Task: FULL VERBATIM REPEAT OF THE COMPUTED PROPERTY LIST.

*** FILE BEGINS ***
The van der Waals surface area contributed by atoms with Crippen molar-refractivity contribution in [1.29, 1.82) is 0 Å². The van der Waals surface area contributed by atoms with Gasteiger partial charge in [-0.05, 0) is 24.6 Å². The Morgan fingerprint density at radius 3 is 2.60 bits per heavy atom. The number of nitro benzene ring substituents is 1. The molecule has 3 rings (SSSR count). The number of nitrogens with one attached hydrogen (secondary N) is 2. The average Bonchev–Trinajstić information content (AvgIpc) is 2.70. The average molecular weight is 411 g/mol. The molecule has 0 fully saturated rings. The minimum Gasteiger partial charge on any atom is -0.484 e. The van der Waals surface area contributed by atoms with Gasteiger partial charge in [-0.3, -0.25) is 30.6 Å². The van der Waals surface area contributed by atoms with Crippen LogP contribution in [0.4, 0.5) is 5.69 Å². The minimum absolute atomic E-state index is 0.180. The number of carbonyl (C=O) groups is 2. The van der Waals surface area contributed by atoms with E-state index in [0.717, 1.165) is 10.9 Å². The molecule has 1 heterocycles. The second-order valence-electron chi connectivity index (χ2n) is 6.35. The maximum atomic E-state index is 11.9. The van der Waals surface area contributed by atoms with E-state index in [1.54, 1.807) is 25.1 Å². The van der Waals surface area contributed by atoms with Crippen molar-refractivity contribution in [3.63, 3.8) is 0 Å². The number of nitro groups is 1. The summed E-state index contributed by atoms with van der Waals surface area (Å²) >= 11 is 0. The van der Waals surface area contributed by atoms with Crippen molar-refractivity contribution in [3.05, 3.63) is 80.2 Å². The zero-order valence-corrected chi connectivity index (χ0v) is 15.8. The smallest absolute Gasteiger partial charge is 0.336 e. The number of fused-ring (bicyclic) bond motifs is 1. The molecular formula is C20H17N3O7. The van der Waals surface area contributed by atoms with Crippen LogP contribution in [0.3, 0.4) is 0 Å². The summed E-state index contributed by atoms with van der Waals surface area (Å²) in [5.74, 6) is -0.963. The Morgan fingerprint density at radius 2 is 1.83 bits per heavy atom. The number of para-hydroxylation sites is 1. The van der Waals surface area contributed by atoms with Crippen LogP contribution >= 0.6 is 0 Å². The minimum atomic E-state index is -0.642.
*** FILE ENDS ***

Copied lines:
The van der Waals surface area contributed by atoms with Crippen molar-refractivity contribution in [1.29, 1.82) is 0 Å². The van der Waals surface area contributed by atoms with Gasteiger partial charge in [-0.05, 0) is 24.6 Å². The Morgan fingerprint density at radius 3 is 2.60 bits per heavy atom. The number of nitro benzene ring substituents is 1. The molecule has 3 rings (SSSR count). The number of nitrogens with one attached hydrogen (secondary N) is 2. The average Bonchev–Trinajstić information content (AvgIpc) is 2.70. The average molecular weight is 411 g/mol. The molecule has 0 fully saturated rings. The minimum Gasteiger partial charge on any atom is -0.484 e. The van der Waals surface area contributed by atoms with Gasteiger partial charge in [-0.3, -0.25) is 30.6 Å². The van der Waals surface area contributed by atoms with Crippen LogP contribution in [0.4, 0.5) is 5.69 Å². The minimum absolute atomic E-state index is 0.180. The number of carbonyl (C=O) groups is 2. The van der Waals surface area contributed by atoms with E-state index in [0.717, 1.165) is 10.9 Å². The molecule has 1 heterocycles. The second-order valence-electron chi connectivity index (χ2n) is 6.35. The maximum atomic E-state index is 11.9. The van der Waals surface area contributed by atoms with E-state index in [1.54, 1.807) is 25.1 Å². The van der Waals surface area contributed by atoms with Crippen molar-refractivity contribution in [3.63, 3.8) is 0 Å². The number of nitro groups is 1. The summed E-state index contributed by atoms with van der Waals surface area (Å²) >= 11 is 0. The van der Waals surface area contributed by atoms with Crippen molar-refractivity contribution in [3.05, 3.63) is 80.2 Å². The zero-order valence-corrected chi connectivity index (χ0v) is 15.8. The smallest absolute Gasteiger partial charge is 0.336 e. The number of fused-ring (bicyclic) bond motifs is 1. The molecular formula is C20H17N3O7. The van der Waals surface area contributed by atoms with Crippen LogP contribution in [0.3, 0.4) is 0 Å². The summed E-state index contributed by atoms with van der Waals surface area (Å²) in [5.74, 6) is -0.963. The Morgan fingerprint density at radius 2 is 1.83 bits per heavy atom. The number of para-hydroxylation sites is 1. The van der Waals surface area contributed by atoms with Crippen LogP contribution >= 0.6 is 0 Å². The minimum atomic E-state index is -0.642.